Identity and Foreign Policy in the Middle East

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Shibley Telhami, Michael N. Barnett
Cornell University Press, 2002 - 207 pages

Most area specialists recognize the effects of national identity on the regional politics of the Middle East. However, those same specialists have proceeded as if identity matters little for understanding how nations determine their foreign policy in this volatile region. Shibley Telhami and Michael Barnett, together with experts on Egypt, Iran, Iraq, Israel, Jordan, and Syria, explore how the formation and transformation of national and state identities affect the foreign policy behavior of Middle Eastern states.

The contributors to this volume support theory with concrete narratives focusing on actual policy. The boundaries of group loyalty and membership in the Middle East have fluctuated greatly over the past century, and will continue to do so. Identity and Foreign Policy in the Middle East offers convincing evidence that the international policies of this area can be fully comprehended only if the power and scope of identity politics are taken into account.

Contributors: Michael Barnett, University of Wisconsin, Madison; Adeed Dawisha, University of Miami, Ohio; Ibrahim A. Karawan, University of Utah; Marc Lynch, Williams College; Suzanne Maloney, Brookings Institution; Yahya Sadowski, American University of Beirut; Stephen Saideman, Texas Tech; Shibley Telhami, University of Maryland, College Park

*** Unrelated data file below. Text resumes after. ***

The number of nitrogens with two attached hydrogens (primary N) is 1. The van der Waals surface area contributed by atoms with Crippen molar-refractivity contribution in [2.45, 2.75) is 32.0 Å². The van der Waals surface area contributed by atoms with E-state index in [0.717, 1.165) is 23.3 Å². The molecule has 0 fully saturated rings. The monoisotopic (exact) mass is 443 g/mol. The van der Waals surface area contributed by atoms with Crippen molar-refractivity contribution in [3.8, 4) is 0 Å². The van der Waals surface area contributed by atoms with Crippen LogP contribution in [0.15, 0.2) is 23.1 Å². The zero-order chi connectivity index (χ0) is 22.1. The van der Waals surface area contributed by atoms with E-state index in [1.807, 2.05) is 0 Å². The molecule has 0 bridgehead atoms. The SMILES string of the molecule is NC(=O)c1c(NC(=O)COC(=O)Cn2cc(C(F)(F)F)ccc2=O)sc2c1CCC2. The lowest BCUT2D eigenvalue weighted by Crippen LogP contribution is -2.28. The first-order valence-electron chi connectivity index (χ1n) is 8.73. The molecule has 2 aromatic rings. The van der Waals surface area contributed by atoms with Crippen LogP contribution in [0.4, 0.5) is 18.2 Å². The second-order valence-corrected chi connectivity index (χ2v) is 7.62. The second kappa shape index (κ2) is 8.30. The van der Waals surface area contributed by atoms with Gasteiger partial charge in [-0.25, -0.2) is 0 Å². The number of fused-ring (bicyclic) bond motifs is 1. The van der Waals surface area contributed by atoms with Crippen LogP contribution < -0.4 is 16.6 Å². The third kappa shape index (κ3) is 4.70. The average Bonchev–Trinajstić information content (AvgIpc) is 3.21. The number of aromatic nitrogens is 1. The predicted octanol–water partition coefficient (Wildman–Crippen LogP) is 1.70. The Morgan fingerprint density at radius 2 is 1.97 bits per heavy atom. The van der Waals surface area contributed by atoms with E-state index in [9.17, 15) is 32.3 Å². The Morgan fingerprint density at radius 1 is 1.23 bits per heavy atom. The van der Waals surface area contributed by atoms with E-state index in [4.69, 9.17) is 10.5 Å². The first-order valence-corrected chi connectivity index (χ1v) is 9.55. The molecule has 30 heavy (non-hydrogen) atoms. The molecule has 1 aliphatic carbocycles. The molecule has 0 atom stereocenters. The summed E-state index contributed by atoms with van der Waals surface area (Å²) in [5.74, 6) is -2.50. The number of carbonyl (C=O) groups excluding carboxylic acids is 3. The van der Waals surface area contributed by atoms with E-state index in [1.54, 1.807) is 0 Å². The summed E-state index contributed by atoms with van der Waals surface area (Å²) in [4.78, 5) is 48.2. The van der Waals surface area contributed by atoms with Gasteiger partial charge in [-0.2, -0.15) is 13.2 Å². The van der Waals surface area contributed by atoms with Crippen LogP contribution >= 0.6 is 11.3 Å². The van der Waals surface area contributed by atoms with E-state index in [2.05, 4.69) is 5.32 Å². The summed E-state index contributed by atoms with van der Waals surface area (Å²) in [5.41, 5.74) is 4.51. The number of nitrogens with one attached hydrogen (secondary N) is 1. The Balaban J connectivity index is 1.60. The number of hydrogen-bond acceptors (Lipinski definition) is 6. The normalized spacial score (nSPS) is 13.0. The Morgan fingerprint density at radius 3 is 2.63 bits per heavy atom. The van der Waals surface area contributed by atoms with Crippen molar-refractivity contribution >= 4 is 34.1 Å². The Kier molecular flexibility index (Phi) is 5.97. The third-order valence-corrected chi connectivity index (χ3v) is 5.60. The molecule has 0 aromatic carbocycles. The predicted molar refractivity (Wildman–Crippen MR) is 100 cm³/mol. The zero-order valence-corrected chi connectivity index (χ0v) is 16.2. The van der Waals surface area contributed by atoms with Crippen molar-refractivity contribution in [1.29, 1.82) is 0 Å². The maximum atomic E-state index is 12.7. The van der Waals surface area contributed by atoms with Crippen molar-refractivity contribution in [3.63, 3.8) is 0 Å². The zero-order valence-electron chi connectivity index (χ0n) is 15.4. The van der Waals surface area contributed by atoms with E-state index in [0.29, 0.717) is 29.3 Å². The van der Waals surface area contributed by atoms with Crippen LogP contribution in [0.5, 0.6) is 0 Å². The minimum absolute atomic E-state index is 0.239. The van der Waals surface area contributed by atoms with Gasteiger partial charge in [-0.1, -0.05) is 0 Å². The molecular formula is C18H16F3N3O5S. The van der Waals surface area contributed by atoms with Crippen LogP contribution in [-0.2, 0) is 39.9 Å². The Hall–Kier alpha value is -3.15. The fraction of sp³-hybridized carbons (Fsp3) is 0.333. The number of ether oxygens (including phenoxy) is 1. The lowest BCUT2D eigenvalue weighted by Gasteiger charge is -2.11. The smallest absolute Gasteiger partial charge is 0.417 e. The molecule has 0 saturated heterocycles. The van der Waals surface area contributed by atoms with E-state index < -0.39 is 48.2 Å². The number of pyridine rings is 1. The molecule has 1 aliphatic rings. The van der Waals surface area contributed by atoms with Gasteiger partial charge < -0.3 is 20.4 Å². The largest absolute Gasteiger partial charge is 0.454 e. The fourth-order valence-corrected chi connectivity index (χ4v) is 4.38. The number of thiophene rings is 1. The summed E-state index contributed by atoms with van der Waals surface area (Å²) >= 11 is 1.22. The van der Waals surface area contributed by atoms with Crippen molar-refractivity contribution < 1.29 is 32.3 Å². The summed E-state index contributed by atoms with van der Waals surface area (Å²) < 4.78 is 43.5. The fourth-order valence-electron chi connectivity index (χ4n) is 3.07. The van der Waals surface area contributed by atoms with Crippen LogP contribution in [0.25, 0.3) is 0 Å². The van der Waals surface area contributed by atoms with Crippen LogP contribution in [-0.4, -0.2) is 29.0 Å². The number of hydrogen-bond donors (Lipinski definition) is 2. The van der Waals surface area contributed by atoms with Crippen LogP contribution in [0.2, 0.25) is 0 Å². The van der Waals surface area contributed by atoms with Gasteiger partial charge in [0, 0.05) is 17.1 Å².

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Recreating the Unthinkable
Identity and Change in Irans Foreign Policy
The Definition and Redefinition of Identity in Iraqs
The Evolution of Political Identity in Syria
The Case of Egypt
Thinking Theoretically about Identity and Foreign Policy

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About the author (2002)

Shibley Telhami holds the Anwar Sadat Chair for Peace and Development at the University of Maryland, College Park, and is a Non-Resident Senior Fellow at the Brookings Institution. He is coeditor of International Organizations and Ethnic Conflict, also from Cornell. Michael Barnett is Harold Stassen Chair at the Hubert H. Humphrey School and Adjunct Professor of Political Science at the University of Minnesota. He is the author of Eyewitness to a Genocide: The United Nations and Rwanda and coeditor of Rules for the World: International Organizations in Global Politics, both from Cornell, and coeditor of Power and Global Governance.

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